Inside Castello Caetani
The walls of the town are still standing, circling it all round like a ring, every stone draped in ivy. Here and there peeps out a broken pinnacle - a square ruined tower. The principal gates of the town are barred and barricaded by wild vine, ivy, and sprays of bramble, as if the flowers of Nympha feared some foe who, like the Saracens of old, might try to force his way in by night. Gregorovius
Towards the end of the XIIIth century Ninfa became first a possession of the Colonna and in 1297 of the Caetani, the family of Pope Boniface VIII. A rivalry between two Caetani brothers (Onorato and Benedetto) led to a war and in 1382 the inhabitants of Sermoneta, Sezze and other nearby towns, who supported Onorato, marched on Ninfa and seized and destroyed the town; Ninfa was never rebuilt, but it remained a possession of the Sermoneta branch of the Caetani.
S. Maria Maggiore: (left) bell tower; (right): frescoes in the apse; that to the left portrays St. Peter
S. Maria Maggiore was the main church of Ninfa; it was the only one which was restored by the Caetani after the destruction of the town, but in the XVIth century it was finally abandoned; it retains a Romanesque bell tower of the beginning of the XIIIth century and some frescoes of the late XIIth century.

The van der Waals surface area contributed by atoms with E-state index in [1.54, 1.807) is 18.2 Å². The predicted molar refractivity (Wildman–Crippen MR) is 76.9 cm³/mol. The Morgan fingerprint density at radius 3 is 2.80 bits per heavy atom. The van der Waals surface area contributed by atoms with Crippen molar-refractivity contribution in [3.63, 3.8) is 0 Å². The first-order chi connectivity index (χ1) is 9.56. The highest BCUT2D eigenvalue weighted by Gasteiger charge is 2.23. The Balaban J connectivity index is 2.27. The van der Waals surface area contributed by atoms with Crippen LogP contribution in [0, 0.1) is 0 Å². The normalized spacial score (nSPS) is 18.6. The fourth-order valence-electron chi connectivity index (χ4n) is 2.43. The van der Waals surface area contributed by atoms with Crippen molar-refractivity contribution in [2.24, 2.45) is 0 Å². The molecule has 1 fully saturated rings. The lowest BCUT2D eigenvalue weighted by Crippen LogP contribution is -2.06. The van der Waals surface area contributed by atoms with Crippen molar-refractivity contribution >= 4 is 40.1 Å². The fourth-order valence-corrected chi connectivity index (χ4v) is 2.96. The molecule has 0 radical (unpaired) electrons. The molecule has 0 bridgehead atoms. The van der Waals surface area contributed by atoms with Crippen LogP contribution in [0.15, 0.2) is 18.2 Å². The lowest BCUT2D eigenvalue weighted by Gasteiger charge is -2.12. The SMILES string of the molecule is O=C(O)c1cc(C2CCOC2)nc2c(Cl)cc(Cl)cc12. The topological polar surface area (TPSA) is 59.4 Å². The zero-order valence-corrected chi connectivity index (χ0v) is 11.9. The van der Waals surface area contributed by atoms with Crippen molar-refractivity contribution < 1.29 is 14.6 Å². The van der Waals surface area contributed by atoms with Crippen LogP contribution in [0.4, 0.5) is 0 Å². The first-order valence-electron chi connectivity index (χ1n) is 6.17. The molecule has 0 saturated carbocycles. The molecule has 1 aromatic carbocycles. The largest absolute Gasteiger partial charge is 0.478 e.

Ruins of S. Biagio
Many piazzas, many streets still remain traced out here. Crumbling houses, all embraced by ivy, mark their limits. Some of them are of palatial size and of semi-Gothic architecture, and were once on a time inhabited by noble families. Wondrous are the churches to behold; four or five of them are standing, though in ruins - such fantastic ruins as I never before have seen. How can I describe them? How can I depict this brown, splintered bell-tower, its round-headed windows divided by graceful little pillars, its mediaeval friezes formed of rectangular blocks set on edge, all wreathed in a festal robe of blossom and leaves waving in the evening breeze? How can I describe the niches, the naves and aisles of those churches (they are all of the eleventh or twelfth century, if not still earlier, for they are of the very early basilica form); all draped and garlanded round with flowers? (..) From their walls, from here and there a tribune smothered with greenery, peers forth some early Christian saint or martyr, his palm branch in his hand. Gregorovius